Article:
During the disastrous introduction of the tax credits system, the Inland Revenue “did not give a complete picture of what was happening”, the Parliamentary and Health Service Ombudsman said in a damning report published today.
The ombudsman said that while it was preparing for its 2003-04 report the Revenue assured it that the initial difficulties with the tax credit system “were only teething problems, which would be resolved as the new IT bedded down and staff became more experienced in operating the new system, and as both staff and customers became more familiar with the new rules”.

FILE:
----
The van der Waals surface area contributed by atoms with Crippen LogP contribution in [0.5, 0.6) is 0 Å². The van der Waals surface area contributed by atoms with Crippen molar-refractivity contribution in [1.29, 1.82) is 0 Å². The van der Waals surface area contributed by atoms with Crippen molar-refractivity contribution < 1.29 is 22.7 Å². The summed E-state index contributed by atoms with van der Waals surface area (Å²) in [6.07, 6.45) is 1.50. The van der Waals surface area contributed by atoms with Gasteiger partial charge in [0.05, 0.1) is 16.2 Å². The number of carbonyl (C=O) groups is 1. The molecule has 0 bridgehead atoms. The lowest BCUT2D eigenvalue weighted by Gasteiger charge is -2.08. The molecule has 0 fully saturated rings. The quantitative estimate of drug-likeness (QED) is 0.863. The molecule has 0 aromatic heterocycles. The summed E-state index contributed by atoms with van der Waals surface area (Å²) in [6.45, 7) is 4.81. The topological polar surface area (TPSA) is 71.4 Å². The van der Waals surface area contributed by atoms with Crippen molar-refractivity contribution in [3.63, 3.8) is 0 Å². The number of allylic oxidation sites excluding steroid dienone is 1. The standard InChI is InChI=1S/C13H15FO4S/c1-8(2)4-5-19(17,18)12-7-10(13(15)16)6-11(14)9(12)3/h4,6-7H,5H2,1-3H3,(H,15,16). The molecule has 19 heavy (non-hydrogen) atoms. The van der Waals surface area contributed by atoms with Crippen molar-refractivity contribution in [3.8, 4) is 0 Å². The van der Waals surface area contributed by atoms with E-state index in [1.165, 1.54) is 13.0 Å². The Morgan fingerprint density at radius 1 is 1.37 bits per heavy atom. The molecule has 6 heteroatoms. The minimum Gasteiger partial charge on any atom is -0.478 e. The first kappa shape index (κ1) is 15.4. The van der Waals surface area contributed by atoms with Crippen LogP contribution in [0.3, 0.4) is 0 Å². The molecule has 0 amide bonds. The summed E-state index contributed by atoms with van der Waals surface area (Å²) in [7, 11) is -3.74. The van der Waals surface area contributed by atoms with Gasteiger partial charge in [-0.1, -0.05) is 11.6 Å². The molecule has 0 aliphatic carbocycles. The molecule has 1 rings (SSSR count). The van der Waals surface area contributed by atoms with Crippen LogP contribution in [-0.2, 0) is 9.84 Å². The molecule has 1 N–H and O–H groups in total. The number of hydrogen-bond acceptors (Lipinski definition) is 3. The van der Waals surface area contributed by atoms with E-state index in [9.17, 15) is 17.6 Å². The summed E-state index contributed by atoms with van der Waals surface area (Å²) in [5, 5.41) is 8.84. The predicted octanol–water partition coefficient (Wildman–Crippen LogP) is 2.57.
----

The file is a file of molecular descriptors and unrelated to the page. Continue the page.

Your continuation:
The ombudsman added, “But the cases I have investigated lead me to the conclusion that such reassurances did not give a complete picture of what has been happening, and the devastating effects the IT problems have had on some individuals’ lives, in terms of stress, financial hardship and living with continuous uncertainty regarding their awards."
The report comes a day after
Also published today, a report from the Citizens’ Advice Bureaux concludes that problems with the tax credit computer systems contributed to £1.9bn overpayments made by the Revenue.
“The lack of sophistication of the computer system has led to huge overpayments as calculations were made based on incompatible data, and there have been random and undue payments. Both these things have led to the high level of overpayments,” the CAB report said.